Made By Paul Sijben
The term Aboyne is taken from "The deeper meaning of Liff." by Douglas Adams and John Lloyd. They define aboyne as: Aboyne (v) to beat an expert at a game of skill by playing so appallingly that none of his clever tactics or strategies are of any use to him.

Anyone playing this game a few times will soon experience the motivations for choosing this title.



Aboyne is played on a 5x5 hexagonal board with the following setup.
Aboyne inital position


The players move alternately. At each turn, each player must move one of his non-blocked stones: A stone may move to an adjacent empty cell or jump over a line of friendly stones landing on the immediate next cell. It that cell is occupied by an enemy stone, that stone is captured.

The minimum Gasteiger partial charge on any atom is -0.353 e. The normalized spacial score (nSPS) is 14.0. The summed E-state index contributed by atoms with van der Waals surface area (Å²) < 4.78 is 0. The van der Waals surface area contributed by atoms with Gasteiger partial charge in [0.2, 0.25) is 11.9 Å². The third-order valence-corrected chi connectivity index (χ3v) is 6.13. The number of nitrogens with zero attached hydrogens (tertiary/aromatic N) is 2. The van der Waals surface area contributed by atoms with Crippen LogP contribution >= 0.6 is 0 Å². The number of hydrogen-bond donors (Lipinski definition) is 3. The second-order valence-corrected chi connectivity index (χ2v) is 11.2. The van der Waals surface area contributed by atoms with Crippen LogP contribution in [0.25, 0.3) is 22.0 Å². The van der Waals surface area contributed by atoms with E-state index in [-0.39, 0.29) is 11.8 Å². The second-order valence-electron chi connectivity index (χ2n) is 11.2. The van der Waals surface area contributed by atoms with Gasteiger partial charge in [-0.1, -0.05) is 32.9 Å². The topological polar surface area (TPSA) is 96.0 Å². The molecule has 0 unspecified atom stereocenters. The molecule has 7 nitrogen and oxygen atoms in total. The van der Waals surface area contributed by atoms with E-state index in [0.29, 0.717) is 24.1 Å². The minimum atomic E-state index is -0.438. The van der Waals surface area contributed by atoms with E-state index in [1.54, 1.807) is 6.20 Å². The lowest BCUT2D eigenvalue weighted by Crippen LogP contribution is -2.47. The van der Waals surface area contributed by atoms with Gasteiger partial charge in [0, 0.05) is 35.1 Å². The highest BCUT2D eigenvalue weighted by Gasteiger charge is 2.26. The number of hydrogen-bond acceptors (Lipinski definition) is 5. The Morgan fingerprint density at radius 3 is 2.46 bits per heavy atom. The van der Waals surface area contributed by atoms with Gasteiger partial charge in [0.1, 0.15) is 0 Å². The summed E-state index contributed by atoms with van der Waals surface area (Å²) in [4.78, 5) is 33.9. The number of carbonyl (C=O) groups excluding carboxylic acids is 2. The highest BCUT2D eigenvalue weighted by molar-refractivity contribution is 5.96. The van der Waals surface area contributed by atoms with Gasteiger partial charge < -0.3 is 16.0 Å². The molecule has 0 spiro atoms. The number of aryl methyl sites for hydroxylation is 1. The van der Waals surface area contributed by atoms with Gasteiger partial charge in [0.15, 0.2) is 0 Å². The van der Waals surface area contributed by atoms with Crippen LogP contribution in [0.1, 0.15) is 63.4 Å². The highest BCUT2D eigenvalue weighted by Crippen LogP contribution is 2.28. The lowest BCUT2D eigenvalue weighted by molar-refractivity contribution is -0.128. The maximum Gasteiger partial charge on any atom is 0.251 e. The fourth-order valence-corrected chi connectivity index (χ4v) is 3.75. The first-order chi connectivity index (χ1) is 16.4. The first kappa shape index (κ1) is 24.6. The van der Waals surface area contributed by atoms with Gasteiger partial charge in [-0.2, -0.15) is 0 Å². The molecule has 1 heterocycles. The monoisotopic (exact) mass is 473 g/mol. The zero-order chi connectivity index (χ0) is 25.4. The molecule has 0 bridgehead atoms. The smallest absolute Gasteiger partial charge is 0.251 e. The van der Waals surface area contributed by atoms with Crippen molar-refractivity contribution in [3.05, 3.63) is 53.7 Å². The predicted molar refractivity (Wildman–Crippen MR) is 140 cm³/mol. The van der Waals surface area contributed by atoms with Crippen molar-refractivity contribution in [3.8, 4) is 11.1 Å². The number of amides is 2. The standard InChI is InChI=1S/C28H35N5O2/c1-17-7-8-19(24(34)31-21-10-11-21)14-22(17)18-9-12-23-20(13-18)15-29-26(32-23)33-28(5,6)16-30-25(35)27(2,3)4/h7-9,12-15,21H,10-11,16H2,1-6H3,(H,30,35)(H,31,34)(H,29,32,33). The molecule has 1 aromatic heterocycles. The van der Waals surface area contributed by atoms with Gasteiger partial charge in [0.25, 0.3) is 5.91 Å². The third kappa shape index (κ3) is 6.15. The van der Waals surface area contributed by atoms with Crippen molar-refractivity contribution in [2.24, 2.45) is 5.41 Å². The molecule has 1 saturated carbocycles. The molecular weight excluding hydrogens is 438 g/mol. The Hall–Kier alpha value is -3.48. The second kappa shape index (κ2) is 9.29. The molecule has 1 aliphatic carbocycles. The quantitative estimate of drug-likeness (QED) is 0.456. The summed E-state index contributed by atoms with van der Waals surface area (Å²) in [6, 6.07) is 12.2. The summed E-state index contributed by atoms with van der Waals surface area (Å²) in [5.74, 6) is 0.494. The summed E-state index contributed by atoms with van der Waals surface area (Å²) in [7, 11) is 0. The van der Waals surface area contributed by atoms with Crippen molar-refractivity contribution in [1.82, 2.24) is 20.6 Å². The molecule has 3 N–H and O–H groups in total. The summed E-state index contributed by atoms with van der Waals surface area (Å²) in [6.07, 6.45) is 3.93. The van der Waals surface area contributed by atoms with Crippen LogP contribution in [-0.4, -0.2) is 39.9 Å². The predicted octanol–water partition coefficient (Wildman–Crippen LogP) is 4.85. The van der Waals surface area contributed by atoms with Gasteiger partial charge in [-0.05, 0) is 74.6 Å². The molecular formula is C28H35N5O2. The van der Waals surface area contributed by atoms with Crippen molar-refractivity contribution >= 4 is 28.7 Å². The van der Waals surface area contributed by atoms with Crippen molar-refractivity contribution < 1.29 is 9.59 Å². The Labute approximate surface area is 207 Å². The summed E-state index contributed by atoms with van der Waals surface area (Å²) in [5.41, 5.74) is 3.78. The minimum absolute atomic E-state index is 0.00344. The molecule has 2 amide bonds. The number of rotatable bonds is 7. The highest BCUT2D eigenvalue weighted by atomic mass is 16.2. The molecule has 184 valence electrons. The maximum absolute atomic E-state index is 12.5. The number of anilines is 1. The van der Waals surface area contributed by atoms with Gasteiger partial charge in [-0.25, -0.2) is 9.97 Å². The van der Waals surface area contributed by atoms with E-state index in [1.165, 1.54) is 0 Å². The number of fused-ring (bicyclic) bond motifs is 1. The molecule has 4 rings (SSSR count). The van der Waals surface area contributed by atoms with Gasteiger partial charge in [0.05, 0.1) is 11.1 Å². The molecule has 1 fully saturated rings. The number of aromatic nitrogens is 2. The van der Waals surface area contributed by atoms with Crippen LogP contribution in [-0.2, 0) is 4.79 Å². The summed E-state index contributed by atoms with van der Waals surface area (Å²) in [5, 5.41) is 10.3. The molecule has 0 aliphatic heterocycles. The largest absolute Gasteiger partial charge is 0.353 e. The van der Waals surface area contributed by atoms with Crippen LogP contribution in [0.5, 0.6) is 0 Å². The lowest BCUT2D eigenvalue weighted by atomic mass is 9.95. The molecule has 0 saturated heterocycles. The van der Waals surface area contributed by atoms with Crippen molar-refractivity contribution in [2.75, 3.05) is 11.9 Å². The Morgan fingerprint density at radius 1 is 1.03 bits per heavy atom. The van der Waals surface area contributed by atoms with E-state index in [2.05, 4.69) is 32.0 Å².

A stone cannot move into the opponent's goal cell.


GOAL - Wins the player that moves a stone into his own goal cell or stalemates the opponent.


Aboyne is a game of tactics. Player has to be careful: if they get stones too close to opponent's he or she will not be able to move them. Each stone as a centre of its own force field. Once captured in the force field, a piece will not be able to get away. But this works in both ways! Also this force field helps you when you want to jump over you own pieces